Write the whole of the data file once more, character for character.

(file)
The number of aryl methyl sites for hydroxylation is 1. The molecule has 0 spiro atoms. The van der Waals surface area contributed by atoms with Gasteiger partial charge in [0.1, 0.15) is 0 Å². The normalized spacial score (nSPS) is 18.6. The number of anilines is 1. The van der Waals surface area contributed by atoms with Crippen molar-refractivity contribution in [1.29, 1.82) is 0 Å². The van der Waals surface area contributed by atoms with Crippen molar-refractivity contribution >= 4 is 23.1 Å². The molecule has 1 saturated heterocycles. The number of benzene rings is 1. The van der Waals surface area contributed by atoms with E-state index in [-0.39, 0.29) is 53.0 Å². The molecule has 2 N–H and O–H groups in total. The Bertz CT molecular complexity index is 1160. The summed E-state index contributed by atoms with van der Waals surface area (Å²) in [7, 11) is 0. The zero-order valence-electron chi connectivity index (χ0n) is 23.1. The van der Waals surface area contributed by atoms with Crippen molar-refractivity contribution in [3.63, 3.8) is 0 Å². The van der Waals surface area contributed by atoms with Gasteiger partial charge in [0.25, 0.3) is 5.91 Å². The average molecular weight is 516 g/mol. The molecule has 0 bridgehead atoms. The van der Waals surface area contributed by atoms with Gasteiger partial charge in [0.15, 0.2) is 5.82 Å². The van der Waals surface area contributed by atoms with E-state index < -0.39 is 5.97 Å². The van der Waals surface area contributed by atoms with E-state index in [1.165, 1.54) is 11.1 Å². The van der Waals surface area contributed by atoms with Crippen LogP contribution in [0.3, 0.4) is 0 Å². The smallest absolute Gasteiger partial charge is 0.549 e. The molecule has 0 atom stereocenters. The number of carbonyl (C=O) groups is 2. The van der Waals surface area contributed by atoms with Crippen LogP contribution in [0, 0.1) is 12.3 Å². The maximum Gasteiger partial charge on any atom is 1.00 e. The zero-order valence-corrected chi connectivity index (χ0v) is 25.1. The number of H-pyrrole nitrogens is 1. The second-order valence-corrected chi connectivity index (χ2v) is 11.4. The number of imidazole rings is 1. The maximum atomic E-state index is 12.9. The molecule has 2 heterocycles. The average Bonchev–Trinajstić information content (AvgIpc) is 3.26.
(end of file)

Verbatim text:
The number of aryl methyl sites for hydroxylation is 1. The molecule has 0 spiro atoms. The van der Waals surface area contributed by atoms with Gasteiger partial charge in [0.1, 0.15) is 0 Å². The normalized spacial score (nSPS) is 18.6. The number of anilines is 1. The van der Waals surface area contributed by atoms with Crippen molar-refractivity contribution in [1.29, 1.82) is 0 Å². The van der Waals surface area contributed by atoms with Crippen molar-refractivity contribution >= 4 is 23.1 Å². The molecule has 1 saturated heterocycles. The number of benzene rings is 1. The van der Waals surface area contributed by atoms with E-state index in [-0.39, 0.29) is 53.0 Å². The molecule has 2 N–H and O–H groups in total. The Bertz CT molecular complexity index is 1160. The summed E-state index contributed by atoms with van der Waals surface area (Å²) in [7, 11) is 0. The zero-order valence-electron chi connectivity index (χ0n) is 23.1. The van der Waals surface area contributed by atoms with Crippen molar-refractivity contribution in [3.63, 3.8) is 0 Å². The van der Waals surface area contributed by atoms with Gasteiger partial charge in [0.25, 0.3) is 5.91 Å². The average molecular weight is 516 g/mol. The molecule has 0 bridgehead atoms. The van der Waals surface area contributed by atoms with Gasteiger partial charge in [0.15, 0.2) is 5.82 Å². The van der Waals surface area contributed by atoms with E-state index < -0.39 is 5.97 Å². The van der Waals surface area contributed by atoms with E-state index in [1.165, 1.54) is 11.1 Å². The van der Waals surface area contributed by atoms with Crippen LogP contribution in [0.3, 0.4) is 0 Å². The smallest absolute Gasteiger partial charge is 0.549 e. The molecule has 0 atom stereocenters. The number of carbonyl (C=O) groups is 2. The van der Waals surface area contributed by atoms with Crippen LogP contribution in [0, 0.1) is 12.3 Å². The maximum Gasteiger partial charge on any atom is 1.00 e. The zero-order valence-corrected chi connectivity index (χ0v) is 25.1. The number of H-pyrrole nitrogens is 1. The second-order valence-corrected chi connectivity index (χ2v) is 11.4. The number of imidazole rings is 1. The maximum atomic E-state index is 12.9. The molecule has 2 heterocycles. The average Bonchev–Trinajstić information content (AvgIpc) is 3.26.